“He sounds like a really great guy. How did you two meet?” her friend inquired.

She swallowed nervously, “We — uh, we met on Tinder.”

Suddenly the room spun, the floor quaked, and then — in one swift motion — the earth exploded, disintegrating into nothingness, all because she met her boyfriend on Tinder.

Hyperboles aside, most people react poorly when I tell them I met my boyfriend on Tinder. They’re more than happy to hear about how well he treats me and even go as far as complimenting us as a couple, but as soon as I say we met off of a dating app, their smiles turn sour — and I can sense the judgement.

Tinder (for those of you who are unfamiliar) is a dating app that recommends other people’s profiles to the user based on sexual orientation, age, and geolocation. In order for any two users to communicate with one another, they must both “like” each other’s picture or swipe the image to the right. 

It’s a simple concept, but issues arise with how it is used. Thirty-nine percent of users are between ages 16-24, attending college, and primarily using the app to seek casual sex. This leaves Tinder with a skeevy reputation as the “hookup app” and is often criticized as the killer of genuine, face-to-face relationships.

But why should Tinder take the blame?  After all, it’s only been around since 2012.

American media has been desensitizing us to all things sexual that were once taboo; we are living in the most sexually casual era to date.  Our blasé attitudes towards sex and relationships are perpetuated through several aspects of our media: movies (Trainwreck, 2015), music,  advertisements, etc.

Terms like “friend-zoned” (an instance of unrequited love among two friends)  and “Netflix and chill” (a euphemism for casual sex) are two — of many —  products of our social environment that have skewed our perceptions of intimacy.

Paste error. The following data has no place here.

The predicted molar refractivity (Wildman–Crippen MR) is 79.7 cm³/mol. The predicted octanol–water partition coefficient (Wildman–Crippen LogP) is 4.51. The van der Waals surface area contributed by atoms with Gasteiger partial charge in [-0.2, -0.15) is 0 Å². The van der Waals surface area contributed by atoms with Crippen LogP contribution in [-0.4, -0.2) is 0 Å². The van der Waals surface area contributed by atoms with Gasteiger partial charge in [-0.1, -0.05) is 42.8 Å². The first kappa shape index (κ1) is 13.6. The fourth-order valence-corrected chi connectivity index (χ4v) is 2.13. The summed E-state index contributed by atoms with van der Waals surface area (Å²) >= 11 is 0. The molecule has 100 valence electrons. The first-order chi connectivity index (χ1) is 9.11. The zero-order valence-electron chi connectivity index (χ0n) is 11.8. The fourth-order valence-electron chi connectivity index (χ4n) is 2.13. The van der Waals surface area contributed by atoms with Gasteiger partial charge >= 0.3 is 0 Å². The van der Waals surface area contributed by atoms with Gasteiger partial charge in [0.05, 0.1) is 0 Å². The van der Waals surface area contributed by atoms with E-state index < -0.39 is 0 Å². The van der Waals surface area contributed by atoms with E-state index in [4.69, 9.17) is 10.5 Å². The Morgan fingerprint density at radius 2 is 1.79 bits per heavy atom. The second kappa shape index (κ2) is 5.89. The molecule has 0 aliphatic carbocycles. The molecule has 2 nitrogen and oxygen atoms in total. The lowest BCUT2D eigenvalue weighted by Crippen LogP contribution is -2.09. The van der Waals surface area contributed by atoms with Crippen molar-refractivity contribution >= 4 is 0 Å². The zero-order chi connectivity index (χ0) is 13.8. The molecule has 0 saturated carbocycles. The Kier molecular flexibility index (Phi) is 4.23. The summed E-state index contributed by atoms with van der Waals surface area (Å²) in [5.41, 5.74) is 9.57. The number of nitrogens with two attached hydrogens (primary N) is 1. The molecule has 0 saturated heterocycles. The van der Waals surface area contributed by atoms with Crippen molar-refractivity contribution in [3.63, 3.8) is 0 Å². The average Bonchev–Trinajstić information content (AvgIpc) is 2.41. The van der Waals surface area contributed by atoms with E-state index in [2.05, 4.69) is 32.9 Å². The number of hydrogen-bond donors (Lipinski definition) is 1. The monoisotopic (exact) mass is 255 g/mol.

At the end of the day Tinder is just like any other social media platform, it’s a tool. The issue isn’t Tinder, it’s how it is utilized in a society that perpetuates the normalcy of fleeting relationships. The results you receive with Tinder will mirror the effort you put into it.

Seeing as I am either working or studying, I used Tinder to communicate with new people. After I made a “match” with someone, I would make casual conversation which could develop into deeper conversation. If the conversation grew stale or if the other user and I did not mesh well, I would “unmatch” the user and move on.

I had great conversations concerning music, current events, and other interests. I would have been satisfied if my experience had ended there — but I am thankful it did not.

The top of Tinder’s website reads, “Every connection can change your life.” Then, further down the page, the company details: “Tinder empowers users around the world to create new connections that otherwise might never have been possible.”

As a girl from the south suburbs (Orland Park), I hadn’t traveled much west of my home, and I just so happened to match with a guy named Justin who lived in Naperville, 45 minutes away from me. We talked for two weeks straight, and I fell for his soul before I had even met him.

It’s been almost a year since our first date, and I thank myself every day for giving Tinder a try despite all the negativity I was fed. I had never even heard of Naperville before I started using Tinder, but wow, am I sure glad that I did.

X,

Katerina

 

 

 

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